ComScore: Facebook ads work
ComScore: Facebook ads work
Updated at 9:48 a.m. June 13, 2012
Despite recent debate as to the dubious viability of Facebook ads, a comScore report released on June 12 finds the contrary. The study states that brands that utilized Facebook's paid media saw a definite increase in sales both in-store and online.
The report was released in conjunction with Facebook.
“Collecting fans has traditionally been the metric for success for many marketers, but that really is only the starting point for delivering earned media reach. The goal should be to leverage your brand fan base to be able to deliver maximum reach, achieve brand resonance and hopefully influence consumers to engage with the brand,” says Carmela Aquino, Senior Marketing Manager of Comscore.
“For too long, brands' focus on fan acquisition as a primary indicator of success has ignored the ways in which social marketing actually works to achieve marketing objectives like reach, brand resonance and ultimately sales,” writes comScore's VP of industry analysis Andrew Lipsman, in a blog post on the report, entitled The Power of Like 2: How Social Marketing Works.
Lipsman and Graham Mudd, head of measurement market development at Facebook, presented the report's findings at the Advertising Research Foundation's Audience Measurement 7.0 Conference on June 12 in New York City.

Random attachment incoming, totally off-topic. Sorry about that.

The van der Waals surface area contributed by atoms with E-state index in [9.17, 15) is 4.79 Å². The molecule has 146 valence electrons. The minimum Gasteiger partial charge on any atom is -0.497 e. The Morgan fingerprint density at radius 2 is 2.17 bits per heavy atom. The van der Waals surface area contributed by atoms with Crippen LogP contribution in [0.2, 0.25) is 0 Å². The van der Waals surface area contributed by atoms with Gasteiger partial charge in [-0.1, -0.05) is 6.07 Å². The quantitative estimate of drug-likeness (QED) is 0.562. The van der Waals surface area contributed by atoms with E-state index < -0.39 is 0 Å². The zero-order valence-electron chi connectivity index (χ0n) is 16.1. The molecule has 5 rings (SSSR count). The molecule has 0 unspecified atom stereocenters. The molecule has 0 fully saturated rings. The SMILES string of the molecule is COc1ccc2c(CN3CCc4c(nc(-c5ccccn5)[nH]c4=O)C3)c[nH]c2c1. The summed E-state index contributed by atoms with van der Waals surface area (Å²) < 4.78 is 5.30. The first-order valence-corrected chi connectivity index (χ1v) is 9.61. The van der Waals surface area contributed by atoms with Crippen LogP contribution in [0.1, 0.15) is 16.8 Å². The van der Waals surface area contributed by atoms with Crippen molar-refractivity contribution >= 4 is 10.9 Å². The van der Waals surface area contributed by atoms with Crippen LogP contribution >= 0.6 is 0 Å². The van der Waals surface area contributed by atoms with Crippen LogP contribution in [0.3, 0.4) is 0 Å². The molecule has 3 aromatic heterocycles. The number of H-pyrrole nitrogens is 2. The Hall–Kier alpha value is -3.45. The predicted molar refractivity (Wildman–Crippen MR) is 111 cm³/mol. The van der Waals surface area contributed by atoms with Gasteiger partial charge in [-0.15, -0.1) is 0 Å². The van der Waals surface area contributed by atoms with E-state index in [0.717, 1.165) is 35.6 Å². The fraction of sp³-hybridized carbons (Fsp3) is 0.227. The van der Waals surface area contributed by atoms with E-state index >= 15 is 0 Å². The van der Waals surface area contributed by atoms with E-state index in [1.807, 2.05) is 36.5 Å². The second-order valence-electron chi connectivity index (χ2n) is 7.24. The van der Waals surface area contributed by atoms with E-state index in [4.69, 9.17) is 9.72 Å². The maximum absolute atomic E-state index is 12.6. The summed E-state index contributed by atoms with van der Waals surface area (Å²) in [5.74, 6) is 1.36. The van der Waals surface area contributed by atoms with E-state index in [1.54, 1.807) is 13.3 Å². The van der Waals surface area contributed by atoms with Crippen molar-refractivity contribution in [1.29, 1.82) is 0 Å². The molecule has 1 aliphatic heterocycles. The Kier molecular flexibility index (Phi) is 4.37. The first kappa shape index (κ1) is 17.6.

The question of whether social media marketing can deliver ROI is a big one. According to comScore, brands can use their Facebook pages as a sort of control panel for their social marketing to measure fan reach (exposure via the News Feed); engagement (fans interacting with brand page marketing content); and amplification (the viral delivery of content from fans to their friends). “Our research has provided some evidence that social media marketing can drive lifts in purchase behavior. We have noted lifts in visitation to brand sites from earned media impressions on Facebook in the past and we've observed both paid and earned media have an impact on online and in-store purchase behavior for brands,” Aquino states.
According to Lipsman in his post, the usual methods for measurement don't apply to the Facebook model. For example, the viral impact of earned media on the friends of fans can be segregated by separating Facebook users into test and control groups. Lipsman pointed to the case of Starbucks, in which there was a statistically relevant increase in in-store purchases amongst fans and friends who were exposed to earned media on the site.
According to a Facebook spokesperson, “Success has been seen across multiple marketing campaigns from businesses who use Sponsored Stories, Premium Ads, and effective Facebook targeting to reach their intended audiences.”
Social media marketers should take note of their social media efforts, according to Aquino. “It will be interesting to see how social media becomes more integrated in marketing plans through the use of comparable metrics such as the social GRP. The goal of all this is really to further optimize the use of social media to reach brand fans and hopefully influence their engagement with brands down the road.”
ComScore's study concerned only Facebook's paid media and not those of other social media outlets, such as Twitter or Pinterest.